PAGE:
I absolutely love my job as a therapist, a sex therapist to be exact. People often ask me what is sex therapy? Why would I need sex therapy? and I often get asked “Do you have sex with people? or Do you watch people have sex?” Today I would like to clear up some of those questions.
Sex therapy is a specialized type of psychotherapy addressing one’s (or a couple’s) sexual issues or functioning. I am highly specialized in sexology and any therapist should be as well. I have years of experience and Ph.D. courses, I also engage in 2-3 hours per week of supervision/consultation from leading experts. Some years I can spend as much as $20,000 on continuing education and additional consultation. Y’all should also see my home library as it’s filled with books about sex and therapy. The reason that I invest so heavily in my profession is that I want to be as skilled as possible to help each and every person that I work with. Of course, I may sometime refer someone out, but some people do not have access to a highly specialized therapist. Enough about me, let’s talk about you.
You do not need to have issues in order to benefit from sex therapy, many of my clients appreciate having a safe space to talk about sexual function, pleasure, and the list goes on. “Is this normal…….?” This is one of the most common questions asked in my office. Sex education in the United States has been to teach about anatomy, how to prevent pregnancy and STI’s, which leaves people having to learn everything else about sex on their own. And in my house, we did not chat about sex, so it’s no surprise that it’s a hard topic to bring up. Sex therapy is a great place to talk about sex and what sexuality means to you.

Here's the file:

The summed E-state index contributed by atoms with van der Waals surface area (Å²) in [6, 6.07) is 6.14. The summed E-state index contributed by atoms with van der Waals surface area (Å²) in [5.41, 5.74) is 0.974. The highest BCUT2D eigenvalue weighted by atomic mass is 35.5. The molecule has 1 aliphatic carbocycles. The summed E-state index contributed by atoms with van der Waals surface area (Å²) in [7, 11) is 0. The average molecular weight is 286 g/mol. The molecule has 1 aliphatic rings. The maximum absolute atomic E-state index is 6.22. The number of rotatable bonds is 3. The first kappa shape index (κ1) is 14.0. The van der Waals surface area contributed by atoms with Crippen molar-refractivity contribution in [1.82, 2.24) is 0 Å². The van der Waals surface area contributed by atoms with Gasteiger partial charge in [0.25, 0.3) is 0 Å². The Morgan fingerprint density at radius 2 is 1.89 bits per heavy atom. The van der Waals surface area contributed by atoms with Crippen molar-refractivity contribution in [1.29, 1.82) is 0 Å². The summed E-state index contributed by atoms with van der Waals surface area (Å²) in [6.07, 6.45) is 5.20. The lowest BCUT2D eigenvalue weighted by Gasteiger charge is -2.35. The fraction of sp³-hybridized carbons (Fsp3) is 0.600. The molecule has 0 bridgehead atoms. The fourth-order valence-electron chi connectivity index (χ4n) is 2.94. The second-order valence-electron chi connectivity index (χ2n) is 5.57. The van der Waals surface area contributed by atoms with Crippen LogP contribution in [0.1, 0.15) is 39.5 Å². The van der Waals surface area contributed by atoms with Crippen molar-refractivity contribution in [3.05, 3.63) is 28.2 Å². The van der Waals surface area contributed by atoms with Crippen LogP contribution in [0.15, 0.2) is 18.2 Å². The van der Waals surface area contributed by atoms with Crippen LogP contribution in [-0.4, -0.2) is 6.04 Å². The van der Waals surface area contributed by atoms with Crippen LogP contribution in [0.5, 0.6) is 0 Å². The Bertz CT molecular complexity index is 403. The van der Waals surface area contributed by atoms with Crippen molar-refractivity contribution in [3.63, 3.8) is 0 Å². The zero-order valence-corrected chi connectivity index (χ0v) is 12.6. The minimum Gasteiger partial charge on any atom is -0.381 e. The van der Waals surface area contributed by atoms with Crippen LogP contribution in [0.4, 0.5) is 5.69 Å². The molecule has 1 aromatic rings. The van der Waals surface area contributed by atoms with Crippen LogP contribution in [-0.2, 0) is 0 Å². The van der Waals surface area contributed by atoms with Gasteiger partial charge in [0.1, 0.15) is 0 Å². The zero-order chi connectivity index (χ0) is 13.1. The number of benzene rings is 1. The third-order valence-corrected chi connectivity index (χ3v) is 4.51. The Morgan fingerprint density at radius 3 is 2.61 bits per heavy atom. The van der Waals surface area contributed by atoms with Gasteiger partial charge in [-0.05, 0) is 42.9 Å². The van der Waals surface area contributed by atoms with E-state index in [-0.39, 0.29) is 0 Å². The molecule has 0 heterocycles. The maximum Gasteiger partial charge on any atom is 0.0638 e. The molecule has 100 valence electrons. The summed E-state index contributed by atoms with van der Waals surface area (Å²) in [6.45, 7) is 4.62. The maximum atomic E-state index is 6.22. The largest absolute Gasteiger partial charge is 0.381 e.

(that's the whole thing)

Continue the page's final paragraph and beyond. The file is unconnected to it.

Yes, I do see people with sexual challenges. You may be wondering what types of conditions I might see someone for:
- Sex addiction or compulsion.
- Porn addiction or compulsion.
- Figure out how much sex feels healthy for your relationship.
- Experience more pleasure during sex.
- Have your first orgasm by yourself or with a partner.
- Learn how to communicate about sex effectively, so you can stop having pointless, frustrating fights.
- Come up with accessible ways to bring the spark back into your relationship and spice things up in the bedroom.
- Learn to prioritize intimacy & connection, even when life feels overwhelmingly busy.
- Eliminate performance anxiety and erectile dysfunction
- Figure out if you and your partner are truly compatible sexually and emotionally
- Discover what works and what doesn’t work for you, and empower you to ask for what you want.
- Feel more confident in your own body and it’s sensations, so you can feel present and alive during sex and connect to your desires.
- Have more fun with your sex life!
I will be honest that one of the most common issues I see in my office is erectile challenges. Here’s what I have to say to that…..men if you are having a hard time getting an erection and/or mainting an erection (medical reason ruled out) please get into see a sex therapist about that. There is nothing to be ashamed of, it happens to so many men and most men can work through the psychological issues that are preventing your body from responding, and y’all deserve to have a satisfying sex life.
I do not have sex with anyone. Historically I think some sex workers called themselves sex therapists which started the thought that we have sex with our clients and please be careful out there as some “coaches” engage in that.
I also do not watch anyone have sex and give performance feedback, whew that could give someone a lot of performance anxiety if I actually did that or that idea might be very stimulating to some.